n is 1 to 30, preferably 1 to 20 and especially 1 to 6; and
m is the valency of the amine B.
The following acids are preferably employed to form the salt:
1. Aromatic carboxylic acids, especially benzenecarboxylic acids, which have 1, 2, 3 or 4 carboxyl groups and which may or may not carry one, two or three hydroxyl or sodium sulfonate groups. Examples of these are:
benzoic acid, 1,2-, 1,3- or 1,4-benzenedicarboxylic acid (phthalic acid, isophthalic acid or terephthalic acid), 1,2,4- or 1,3,5-benzenetricarboxylic acid, 1,2,4,5- or 1,3,4,5-benzenetetracarboxylic acid;
2-hydroxybenzoic acid, 3-hydroxybenzoic acid, 4-hydroxybenzoic acid, 2,3- or 2,4-dihydroxybenzoic acid or 5-hydroxyisophthalic acid;
5-sulfobenzene 1,3-icarboxylic acid (5-SO3H-isophthalic acid);
benzenesulfonic acid, 1,2-, 1,3- or 1,4-benzenedisulfonic acid or 1,2,4- or 1,3,5-benzenetrisulfonic acid;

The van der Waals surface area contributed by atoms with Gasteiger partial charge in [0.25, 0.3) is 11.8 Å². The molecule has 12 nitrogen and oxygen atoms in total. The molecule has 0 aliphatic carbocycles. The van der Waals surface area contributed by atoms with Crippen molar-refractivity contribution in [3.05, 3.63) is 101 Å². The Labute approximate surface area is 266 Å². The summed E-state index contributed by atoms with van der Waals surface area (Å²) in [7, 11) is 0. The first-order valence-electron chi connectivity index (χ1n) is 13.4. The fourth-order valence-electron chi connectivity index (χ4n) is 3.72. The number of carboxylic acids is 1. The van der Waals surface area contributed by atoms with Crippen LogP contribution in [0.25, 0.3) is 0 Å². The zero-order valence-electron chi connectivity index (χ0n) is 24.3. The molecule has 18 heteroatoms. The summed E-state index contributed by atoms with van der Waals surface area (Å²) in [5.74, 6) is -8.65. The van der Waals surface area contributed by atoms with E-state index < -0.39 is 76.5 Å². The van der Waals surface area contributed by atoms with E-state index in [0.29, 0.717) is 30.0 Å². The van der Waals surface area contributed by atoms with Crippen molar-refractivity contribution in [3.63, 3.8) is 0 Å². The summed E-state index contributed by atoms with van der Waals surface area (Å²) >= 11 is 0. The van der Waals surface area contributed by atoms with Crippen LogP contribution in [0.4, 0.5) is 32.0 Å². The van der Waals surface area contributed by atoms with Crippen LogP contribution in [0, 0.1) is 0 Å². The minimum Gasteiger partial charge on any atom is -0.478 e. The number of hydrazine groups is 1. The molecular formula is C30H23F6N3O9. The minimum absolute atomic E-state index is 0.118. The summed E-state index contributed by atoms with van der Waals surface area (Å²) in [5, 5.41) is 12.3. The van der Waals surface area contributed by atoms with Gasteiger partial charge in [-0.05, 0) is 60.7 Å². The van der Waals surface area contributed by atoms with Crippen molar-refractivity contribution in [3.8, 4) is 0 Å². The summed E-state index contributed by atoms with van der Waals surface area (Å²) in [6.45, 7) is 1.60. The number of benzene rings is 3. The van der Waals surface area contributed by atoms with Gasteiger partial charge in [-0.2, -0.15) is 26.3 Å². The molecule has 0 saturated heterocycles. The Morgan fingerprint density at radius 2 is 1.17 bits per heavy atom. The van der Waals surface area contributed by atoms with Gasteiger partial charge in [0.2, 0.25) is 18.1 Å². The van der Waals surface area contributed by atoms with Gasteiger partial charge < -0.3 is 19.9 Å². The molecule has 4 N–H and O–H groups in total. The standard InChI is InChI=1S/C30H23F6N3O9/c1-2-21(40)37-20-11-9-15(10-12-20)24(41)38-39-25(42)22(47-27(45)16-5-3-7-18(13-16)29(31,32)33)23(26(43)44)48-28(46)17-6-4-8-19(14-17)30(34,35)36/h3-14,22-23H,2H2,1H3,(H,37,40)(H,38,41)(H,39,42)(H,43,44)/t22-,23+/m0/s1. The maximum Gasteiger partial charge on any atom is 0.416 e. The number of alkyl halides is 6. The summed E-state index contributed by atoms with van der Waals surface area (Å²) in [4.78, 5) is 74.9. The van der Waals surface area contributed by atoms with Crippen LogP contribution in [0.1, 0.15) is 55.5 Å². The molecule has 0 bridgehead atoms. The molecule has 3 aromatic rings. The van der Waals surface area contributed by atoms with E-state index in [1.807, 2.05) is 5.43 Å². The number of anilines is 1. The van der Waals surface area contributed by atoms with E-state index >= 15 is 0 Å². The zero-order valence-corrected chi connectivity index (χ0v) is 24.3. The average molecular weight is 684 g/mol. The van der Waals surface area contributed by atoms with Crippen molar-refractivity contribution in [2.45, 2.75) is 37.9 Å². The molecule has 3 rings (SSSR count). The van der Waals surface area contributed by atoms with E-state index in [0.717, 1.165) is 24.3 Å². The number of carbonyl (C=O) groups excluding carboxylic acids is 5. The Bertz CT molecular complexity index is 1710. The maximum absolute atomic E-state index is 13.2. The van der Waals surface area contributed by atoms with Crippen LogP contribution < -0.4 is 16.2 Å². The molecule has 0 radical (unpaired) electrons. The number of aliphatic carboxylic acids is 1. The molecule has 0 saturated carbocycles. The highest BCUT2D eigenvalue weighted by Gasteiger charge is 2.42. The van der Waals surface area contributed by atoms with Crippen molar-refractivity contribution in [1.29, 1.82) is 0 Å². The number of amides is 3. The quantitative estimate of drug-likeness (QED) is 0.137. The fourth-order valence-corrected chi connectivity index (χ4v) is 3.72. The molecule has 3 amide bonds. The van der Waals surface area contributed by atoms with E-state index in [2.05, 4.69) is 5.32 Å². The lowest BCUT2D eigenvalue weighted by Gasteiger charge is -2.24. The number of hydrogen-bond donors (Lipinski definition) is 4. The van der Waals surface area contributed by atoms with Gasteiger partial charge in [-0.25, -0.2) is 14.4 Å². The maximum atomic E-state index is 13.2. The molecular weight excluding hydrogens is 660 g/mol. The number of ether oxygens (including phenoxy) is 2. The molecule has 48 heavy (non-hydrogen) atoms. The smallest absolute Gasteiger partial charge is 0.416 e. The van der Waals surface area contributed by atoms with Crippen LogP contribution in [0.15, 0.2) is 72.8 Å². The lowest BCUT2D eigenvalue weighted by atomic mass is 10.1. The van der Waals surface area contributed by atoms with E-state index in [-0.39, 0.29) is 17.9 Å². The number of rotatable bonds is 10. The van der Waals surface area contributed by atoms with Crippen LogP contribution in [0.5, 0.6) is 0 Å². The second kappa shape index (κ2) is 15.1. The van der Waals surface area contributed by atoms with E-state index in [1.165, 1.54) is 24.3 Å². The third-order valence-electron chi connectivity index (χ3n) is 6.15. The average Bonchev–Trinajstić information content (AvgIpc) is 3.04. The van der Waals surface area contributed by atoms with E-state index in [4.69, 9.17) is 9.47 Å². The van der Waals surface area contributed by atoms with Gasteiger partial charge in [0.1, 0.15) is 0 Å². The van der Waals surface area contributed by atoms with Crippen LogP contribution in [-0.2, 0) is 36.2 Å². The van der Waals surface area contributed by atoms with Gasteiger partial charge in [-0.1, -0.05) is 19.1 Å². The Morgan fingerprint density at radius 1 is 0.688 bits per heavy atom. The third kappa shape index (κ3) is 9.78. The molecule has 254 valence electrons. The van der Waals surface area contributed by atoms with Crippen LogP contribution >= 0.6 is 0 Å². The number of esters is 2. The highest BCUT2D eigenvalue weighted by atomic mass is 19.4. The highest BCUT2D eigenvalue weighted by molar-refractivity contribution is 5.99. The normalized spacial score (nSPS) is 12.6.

2-hydroxybenzenesulfonic acid, 3-hydroxybenzenesulfonic acid or 4-hydroxybenzenesulfonic acid.
2. Aliphatic carboxylic acids having 1 to 12, in particular 1 to 6 carbon atoms, which carry 1 to 6 and, in particular, one, two, three or four carboxyl groups and, if desired, one, two, or three and up to six hydroxyl groups. Examples of these are:
lactic acid, tartaric acid, citric acid, malic acid, gluconic acid or glyoxylic acid;
oligoaminocarboxylic acids of the formula III
where p is 1, 2 or 3 and q is 0 to 30, preferably 0 to 20.
3. Cycloaliphatic carboxylic acids having 1, 2, 3 or 4 carboxyl groups and, if desired, one or two hydroxyl groups. Examples of these are:
1,2-, 1,3- and 1,4-cyclohexanedicarboxylic acid, 1,2,3,4-cyclopentanetetracarboxylic acid;
amide containing carboxylic acids of the formula
4. Siloxane-containing acids. Preferred are 4.1 monobasic siloxane-containing acids of the formula
where R1 represents
where R3 and R4 represent C1-C6 alkyl and n represents 1 to 6 and R2 represents one of the following groups
with m=2-6, especially 2 and 3,
or of the formula
where R1 is as defined above.
Examples of the compounds of formulae IV and V are:
The carboxylic acids of formula IV can be obtained by reacting a monobasic siloxane-containing amine of the formula R1—NH2
with the corresponding anhydride
where R1 and R2 are as defined above.